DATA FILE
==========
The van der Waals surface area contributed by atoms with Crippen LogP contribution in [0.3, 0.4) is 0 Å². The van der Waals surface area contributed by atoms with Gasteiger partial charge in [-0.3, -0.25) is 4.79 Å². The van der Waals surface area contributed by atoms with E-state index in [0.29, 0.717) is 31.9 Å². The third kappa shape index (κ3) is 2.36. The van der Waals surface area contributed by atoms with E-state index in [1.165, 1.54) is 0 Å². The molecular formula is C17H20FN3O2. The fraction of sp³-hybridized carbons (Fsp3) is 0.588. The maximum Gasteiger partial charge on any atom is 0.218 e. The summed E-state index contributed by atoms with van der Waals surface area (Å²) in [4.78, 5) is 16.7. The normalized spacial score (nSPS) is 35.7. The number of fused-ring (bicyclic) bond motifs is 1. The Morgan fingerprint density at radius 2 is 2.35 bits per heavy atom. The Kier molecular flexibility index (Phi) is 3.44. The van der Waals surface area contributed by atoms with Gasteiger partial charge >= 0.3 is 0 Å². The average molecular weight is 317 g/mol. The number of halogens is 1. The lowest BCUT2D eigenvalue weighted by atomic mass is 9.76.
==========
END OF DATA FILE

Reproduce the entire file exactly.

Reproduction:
The van der Waals surface area contributed by atoms with Crippen LogP contribution in [0.3, 0.4) is 0 Å². The van der Waals surface area contributed by atoms with Gasteiger partial charge in [-0.3, -0.25) is 4.79 Å². The van der Waals surface area contributed by atoms with E-state index in [0.29, 0.717) is 31.9 Å². The third kappa shape index (κ3) is 2.36. The van der Waals surface area contributed by atoms with E-state index in [1.165, 1.54) is 0 Å². The molecular formula is C17H20FN3O2. The fraction of sp³-hybridized carbons (Fsp3) is 0.588. The maximum Gasteiger partial charge on any atom is 0.218 e. The summed E-state index contributed by atoms with van der Waals surface area (Å²) in [4.78, 5) is 16.7. The normalized spacial score (nSPS) is 35.7. The number of fused-ring (bicyclic) bond motifs is 1. The Morgan fingerprint density at radius 2 is 2.35 bits per heavy atom. The Kier molecular flexibility index (Phi) is 3.44. The van der Waals surface area contributed by atoms with Gasteiger partial charge >= 0.3 is 0 Å². The average molecular weight is 317 g/mol. The number of halogens is 1. The lowest BCUT2D eigenvalue weighted by atomic mass is 9.76.